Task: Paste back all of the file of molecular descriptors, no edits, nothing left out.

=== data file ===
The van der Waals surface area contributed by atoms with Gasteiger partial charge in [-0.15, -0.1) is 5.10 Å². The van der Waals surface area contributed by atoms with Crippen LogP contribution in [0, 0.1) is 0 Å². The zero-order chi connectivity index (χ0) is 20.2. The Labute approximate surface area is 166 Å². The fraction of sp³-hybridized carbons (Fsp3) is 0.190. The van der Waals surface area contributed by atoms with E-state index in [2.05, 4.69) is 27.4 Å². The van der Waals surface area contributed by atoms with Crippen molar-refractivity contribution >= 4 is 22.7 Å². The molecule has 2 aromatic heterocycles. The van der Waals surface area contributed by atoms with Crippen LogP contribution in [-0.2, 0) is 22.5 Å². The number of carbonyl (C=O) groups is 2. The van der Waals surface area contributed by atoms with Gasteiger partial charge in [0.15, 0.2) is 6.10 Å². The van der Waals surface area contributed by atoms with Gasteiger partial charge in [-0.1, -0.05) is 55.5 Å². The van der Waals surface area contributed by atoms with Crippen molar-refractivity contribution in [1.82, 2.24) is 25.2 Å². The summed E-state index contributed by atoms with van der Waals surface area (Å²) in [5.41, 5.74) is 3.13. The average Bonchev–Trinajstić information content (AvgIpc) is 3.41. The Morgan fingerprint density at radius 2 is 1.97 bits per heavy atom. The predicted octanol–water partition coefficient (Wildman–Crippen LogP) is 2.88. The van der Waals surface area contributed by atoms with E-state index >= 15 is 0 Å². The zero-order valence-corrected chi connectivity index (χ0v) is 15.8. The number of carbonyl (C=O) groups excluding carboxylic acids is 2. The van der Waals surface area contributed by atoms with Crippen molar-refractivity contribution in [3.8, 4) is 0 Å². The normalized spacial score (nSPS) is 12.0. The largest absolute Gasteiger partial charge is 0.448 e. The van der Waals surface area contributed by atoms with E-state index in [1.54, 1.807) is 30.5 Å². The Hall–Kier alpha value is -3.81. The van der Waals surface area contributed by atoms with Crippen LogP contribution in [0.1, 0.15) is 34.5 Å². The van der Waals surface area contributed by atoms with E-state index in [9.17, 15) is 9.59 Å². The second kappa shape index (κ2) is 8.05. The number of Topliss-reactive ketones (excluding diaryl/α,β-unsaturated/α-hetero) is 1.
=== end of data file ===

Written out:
The van der Waals surface area contributed by atoms with Gasteiger partial charge in [-0.15, -0.1) is 5.10 Å². The van der Waals surface area contributed by atoms with Crippen LogP contribution in [0, 0.1) is 0 Å². The zero-order chi connectivity index (χ0) is 20.2. The Labute approximate surface area is 166 Å². The fraction of sp³-hybridized carbons (Fsp3) is 0.190. The van der Waals surface area contributed by atoms with E-state index in [2.05, 4.69) is 27.4 Å². The van der Waals surface area contributed by atoms with Crippen molar-refractivity contribution >= 4 is 22.7 Å². The molecule has 2 aromatic heterocycles. The van der Waals surface area contributed by atoms with Crippen LogP contribution in [-0.2, 0) is 22.5 Å². The number of carbonyl (C=O) groups is 2. The van der Waals surface area contributed by atoms with Gasteiger partial charge in [0.15, 0.2) is 6.10 Å². The van der Waals surface area contributed by atoms with Gasteiger partial charge in [-0.1, -0.05) is 55.5 Å². The van der Waals surface area contributed by atoms with Crippen molar-refractivity contribution in [1.82, 2.24) is 25.2 Å². The summed E-state index contributed by atoms with van der Waals surface area (Å²) in [5.41, 5.74) is 3.13. The average Bonchev–Trinajstić information content (AvgIpc) is 3.41. The Morgan fingerprint density at radius 2 is 1.97 bits per heavy atom. The predicted octanol–water partition coefficient (Wildman–Crippen LogP) is 2.88. The van der Waals surface area contributed by atoms with E-state index >= 15 is 0 Å². The zero-order valence-corrected chi connectivity index (χ0v) is 15.8. The number of carbonyl (C=O) groups excluding carboxylic acids is 2. The van der Waals surface area contributed by atoms with Crippen molar-refractivity contribution in [3.8, 4) is 0 Å². The normalized spacial score (nSPS) is 12.0. The largest absolute Gasteiger partial charge is 0.448 e. The van der Waals surface area contributed by atoms with E-state index in [1.54, 1.807) is 30.5 Å². The Hall–Kier alpha value is -3.81. The van der Waals surface area contributed by atoms with Crippen LogP contribution in [0.1, 0.15) is 34.5 Å². The van der Waals surface area contributed by atoms with E-state index in [9.17, 15) is 9.59 Å². The second kappa shape index (κ2) is 8.05. The number of Topliss-reactive ketones (excluding diaryl/α,β-unsaturated/α-hetero) is 1.